Yvette Cooper has called for a ban on pro-life protests outside abortion clinics. Many anti-abortion groups encourage as many people as possible to target clinics as part of their strategy, and Cooper says this leads to harassment of both women using the services and staff.
It is not the first time Cooper has raised this issue. As Shadow Home Secretary, she called on the Government to look at introducing ‘buffer zones’ back last December.
Announcing the policy today as part of her bid for the Labour leadership, Cooper said:
“Women should never be intimidated or threatened on their way to a healthcare appointment or on their way to work. No matter how strongly protesters feel about abortion themselves, they don’t have the right to harass, intimidate or film women who need to make their own very personal decision with their doctors. Everyone has the right to access legal healthcare, medical advice and supprt and to have some privacy and space to do so – and that includes abortion services.
“It is not right for women to find themselves being filmed entering or leaving a clinic, being bombarded with distressing images, or having their entrance blocked altogether. Neither is it right for staff at these medical centres to face abuse or be targeted by protestors on their way to and from work.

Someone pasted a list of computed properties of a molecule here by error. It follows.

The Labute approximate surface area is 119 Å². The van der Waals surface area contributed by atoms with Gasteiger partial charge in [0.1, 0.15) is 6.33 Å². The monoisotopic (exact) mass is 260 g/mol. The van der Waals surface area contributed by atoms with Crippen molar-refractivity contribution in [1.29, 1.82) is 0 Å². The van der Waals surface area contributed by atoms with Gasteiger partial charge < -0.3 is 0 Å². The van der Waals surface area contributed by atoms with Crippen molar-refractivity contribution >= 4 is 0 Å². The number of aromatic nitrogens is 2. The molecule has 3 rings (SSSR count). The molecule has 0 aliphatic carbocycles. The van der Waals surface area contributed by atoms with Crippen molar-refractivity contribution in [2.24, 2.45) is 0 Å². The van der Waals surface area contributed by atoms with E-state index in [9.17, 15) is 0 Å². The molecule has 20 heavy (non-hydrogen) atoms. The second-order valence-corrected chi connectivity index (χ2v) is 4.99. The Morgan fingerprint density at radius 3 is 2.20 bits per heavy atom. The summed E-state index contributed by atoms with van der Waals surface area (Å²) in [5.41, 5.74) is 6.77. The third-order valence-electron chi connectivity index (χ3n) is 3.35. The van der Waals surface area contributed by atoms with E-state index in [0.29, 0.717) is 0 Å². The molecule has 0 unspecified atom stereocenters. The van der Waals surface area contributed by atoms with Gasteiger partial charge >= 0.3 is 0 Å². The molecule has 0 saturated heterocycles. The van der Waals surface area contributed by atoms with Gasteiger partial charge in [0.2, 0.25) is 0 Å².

“Everyone should be allowed to hold legitimate protests. But they shouldn’t be intimidatory ones right in front of the doors of clinics – we don’t want US style abortion wars here. That’s why we need a new system of buffer zones which can be introduced to move the location of protests or prevent filming of staff and patients if problems arise.”
In an interview with The Observer this weekend, Cooper also announced her plan to introduce a living wage, starting with workers in the social care service. She told the paper:
“George Osborne promised the country a Living Wage, but he isn’t delivering it. With my plan George Osborne can upgrade his wage, starting with social care. Care workers do one of the most important jobs of all – looking after frail and elderly people. Its time we took caring seriously – that’s why they should be first in line to get a full Living Wage.”
Cooper says her living wage plan would raise living standards for 1.4 million frontline care workers, as well as improving standards of care. The Resolution Foundation has estimated that such a move would see 47% of the outlay recouped through bigger personal tax receipts and lower benefit payments, while Cooper says the rest of the £726 billion could be paid for through closing hedge fund and Eurobonds loopholes.